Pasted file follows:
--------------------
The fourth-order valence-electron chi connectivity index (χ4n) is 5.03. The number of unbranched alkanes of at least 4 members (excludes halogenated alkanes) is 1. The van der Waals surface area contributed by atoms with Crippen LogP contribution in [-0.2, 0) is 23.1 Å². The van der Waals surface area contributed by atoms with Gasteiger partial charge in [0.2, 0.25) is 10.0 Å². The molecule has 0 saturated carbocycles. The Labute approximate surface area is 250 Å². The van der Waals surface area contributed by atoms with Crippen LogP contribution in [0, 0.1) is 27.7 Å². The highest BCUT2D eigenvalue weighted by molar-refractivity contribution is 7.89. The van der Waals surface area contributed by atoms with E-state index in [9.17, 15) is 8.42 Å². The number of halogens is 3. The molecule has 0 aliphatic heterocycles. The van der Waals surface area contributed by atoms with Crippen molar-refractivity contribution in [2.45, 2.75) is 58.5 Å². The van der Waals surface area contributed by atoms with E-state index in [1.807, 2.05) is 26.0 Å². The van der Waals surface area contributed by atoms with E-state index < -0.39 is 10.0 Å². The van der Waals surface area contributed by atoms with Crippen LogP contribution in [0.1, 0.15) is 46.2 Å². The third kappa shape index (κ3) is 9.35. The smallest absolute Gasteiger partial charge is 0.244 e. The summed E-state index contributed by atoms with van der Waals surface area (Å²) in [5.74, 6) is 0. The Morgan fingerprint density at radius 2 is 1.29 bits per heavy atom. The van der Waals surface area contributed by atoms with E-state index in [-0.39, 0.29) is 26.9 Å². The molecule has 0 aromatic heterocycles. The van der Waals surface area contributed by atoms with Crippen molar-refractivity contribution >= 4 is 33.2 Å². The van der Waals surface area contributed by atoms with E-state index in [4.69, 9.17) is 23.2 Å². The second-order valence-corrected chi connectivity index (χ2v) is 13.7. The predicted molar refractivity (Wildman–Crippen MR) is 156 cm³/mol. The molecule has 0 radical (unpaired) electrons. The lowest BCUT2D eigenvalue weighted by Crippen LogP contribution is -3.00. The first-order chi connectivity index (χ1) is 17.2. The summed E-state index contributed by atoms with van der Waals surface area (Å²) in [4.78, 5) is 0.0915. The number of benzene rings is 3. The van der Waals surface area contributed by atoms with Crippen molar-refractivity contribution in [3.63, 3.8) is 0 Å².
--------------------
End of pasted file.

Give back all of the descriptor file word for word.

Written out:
The fourth-order valence-electron chi connectivity index (χ4n) is 5.03. The number of unbranched alkanes of at least 4 members (excludes halogenated alkanes) is 1. The van der Waals surface area contributed by atoms with Crippen LogP contribution in [-0.2, 0) is 23.1 Å². The van der Waals surface area contributed by atoms with Gasteiger partial charge in [0.2, 0.25) is 10.0 Å². The molecule has 0 saturated carbocycles. The Labute approximate surface area is 250 Å². The van der Waals surface area contributed by atoms with Crippen LogP contribution in [0, 0.1) is 27.7 Å². The highest BCUT2D eigenvalue weighted by molar-refractivity contribution is 7.89. The van der Waals surface area contributed by atoms with E-state index in [9.17, 15) is 8.42 Å². The number of halogens is 3. The molecule has 0 aliphatic heterocycles. The van der Waals surface area contributed by atoms with Crippen molar-refractivity contribution in [2.45, 2.75) is 58.5 Å². The van der Waals surface area contributed by atoms with E-state index in [1.807, 2.05) is 26.0 Å². The van der Waals surface area contributed by atoms with E-state index < -0.39 is 10.0 Å². The van der Waals surface area contributed by atoms with Crippen LogP contribution in [0.1, 0.15) is 46.2 Å². The third kappa shape index (κ3) is 9.35. The smallest absolute Gasteiger partial charge is 0.244 e. The summed E-state index contributed by atoms with van der Waals surface area (Å²) in [5.74, 6) is 0. The Morgan fingerprint density at radius 2 is 1.29 bits per heavy atom. The van der Waals surface area contributed by atoms with E-state index in [-0.39, 0.29) is 26.9 Å². The molecule has 0 aromatic heterocycles. The van der Waals surface area contributed by atoms with Crippen molar-refractivity contribution >= 4 is 33.2 Å². The van der Waals surface area contributed by atoms with E-state index in [4.69, 9.17) is 23.2 Å². The second-order valence-corrected chi connectivity index (χ2v) is 13.7. The predicted molar refractivity (Wildman–Crippen MR) is 156 cm³/mol. The molecule has 0 radical (unpaired) electrons. The lowest BCUT2D eigenvalue weighted by Crippen LogP contribution is -3.00. The first-order chi connectivity index (χ1) is 17.2. The summed E-state index contributed by atoms with van der Waals surface area (Å²) in [4.78, 5) is 0.0915. The number of benzene rings is 3. The van der Waals surface area contributed by atoms with Crippen molar-refractivity contribution in [3.63, 3.8) is 0 Å².